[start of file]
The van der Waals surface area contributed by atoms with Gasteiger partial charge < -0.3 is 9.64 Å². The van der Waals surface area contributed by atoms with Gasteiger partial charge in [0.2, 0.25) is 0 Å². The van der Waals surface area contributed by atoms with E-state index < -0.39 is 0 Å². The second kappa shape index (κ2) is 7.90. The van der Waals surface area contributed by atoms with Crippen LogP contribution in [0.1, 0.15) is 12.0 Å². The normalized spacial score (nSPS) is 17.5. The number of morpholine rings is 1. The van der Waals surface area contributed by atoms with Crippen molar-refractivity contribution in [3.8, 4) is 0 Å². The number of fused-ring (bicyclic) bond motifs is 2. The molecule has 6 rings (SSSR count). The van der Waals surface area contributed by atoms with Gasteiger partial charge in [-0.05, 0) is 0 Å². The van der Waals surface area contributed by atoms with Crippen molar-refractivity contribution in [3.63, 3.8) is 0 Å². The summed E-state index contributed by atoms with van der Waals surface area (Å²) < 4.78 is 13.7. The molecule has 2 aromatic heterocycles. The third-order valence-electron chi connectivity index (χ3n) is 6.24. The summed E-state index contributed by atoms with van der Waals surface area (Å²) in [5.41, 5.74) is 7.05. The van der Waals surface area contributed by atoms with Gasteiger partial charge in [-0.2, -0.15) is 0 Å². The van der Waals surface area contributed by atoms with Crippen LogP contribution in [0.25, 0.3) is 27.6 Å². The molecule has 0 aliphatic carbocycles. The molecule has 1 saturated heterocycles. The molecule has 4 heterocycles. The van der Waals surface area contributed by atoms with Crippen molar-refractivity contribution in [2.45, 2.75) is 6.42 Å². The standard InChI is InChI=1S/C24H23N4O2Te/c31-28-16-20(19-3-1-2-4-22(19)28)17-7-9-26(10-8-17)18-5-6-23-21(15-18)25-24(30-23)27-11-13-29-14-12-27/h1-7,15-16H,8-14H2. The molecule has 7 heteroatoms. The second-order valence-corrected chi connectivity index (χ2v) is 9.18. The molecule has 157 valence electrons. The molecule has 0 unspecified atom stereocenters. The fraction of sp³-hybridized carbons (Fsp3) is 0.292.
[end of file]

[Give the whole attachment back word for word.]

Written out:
The van der Waals surface area contributed by atoms with Gasteiger partial charge < -0.3 is 9.64 Å². The van der Waals surface area contributed by atoms with Gasteiger partial charge in [0.2, 0.25) is 0 Å². The van der Waals surface area contributed by atoms with E-state index < -0.39 is 0 Å². The second kappa shape index (κ2) is 7.90. The van der Waals surface area contributed by atoms with Crippen LogP contribution in [0.1, 0.15) is 12.0 Å². The normalized spacial score (nSPS) is 17.5. The number of morpholine rings is 1. The van der Waals surface area contributed by atoms with Crippen molar-refractivity contribution in [3.8, 4) is 0 Å². The number of fused-ring (bicyclic) bond motifs is 2. The molecule has 6 rings (SSSR count). The van der Waals surface area contributed by atoms with Gasteiger partial charge in [-0.05, 0) is 0 Å². The van der Waals surface area contributed by atoms with Crippen molar-refractivity contribution in [3.63, 3.8) is 0 Å². The summed E-state index contributed by atoms with van der Waals surface area (Å²) < 4.78 is 13.7. The molecule has 2 aromatic heterocycles. The third-order valence-electron chi connectivity index (χ3n) is 6.24. The summed E-state index contributed by atoms with van der Waals surface area (Å²) in [5.41, 5.74) is 7.05. The van der Waals surface area contributed by atoms with Gasteiger partial charge in [-0.2, -0.15) is 0 Å². The van der Waals surface area contributed by atoms with Crippen LogP contribution in [0.25, 0.3) is 27.6 Å². The molecule has 0 aliphatic carbocycles. The molecule has 1 saturated heterocycles. The molecule has 4 heterocycles. The van der Waals surface area contributed by atoms with Crippen molar-refractivity contribution in [2.45, 2.75) is 6.42 Å². The standard InChI is InChI=1S/C24H23N4O2Te/c31-28-16-20(19-3-1-2-4-22(19)28)17-7-9-26(10-8-17)18-5-6-23-21(15-18)25-24(30-23)27-11-13-29-14-12-27/h1-7,15-16H,8-14H2. The molecule has 7 heteroatoms. The second-order valence-corrected chi connectivity index (χ2v) is 9.18. The molecule has 157 valence electrons. The molecule has 0 unspecified atom stereocenters. The fraction of sp³-hybridized carbons (Fsp3) is 0.292.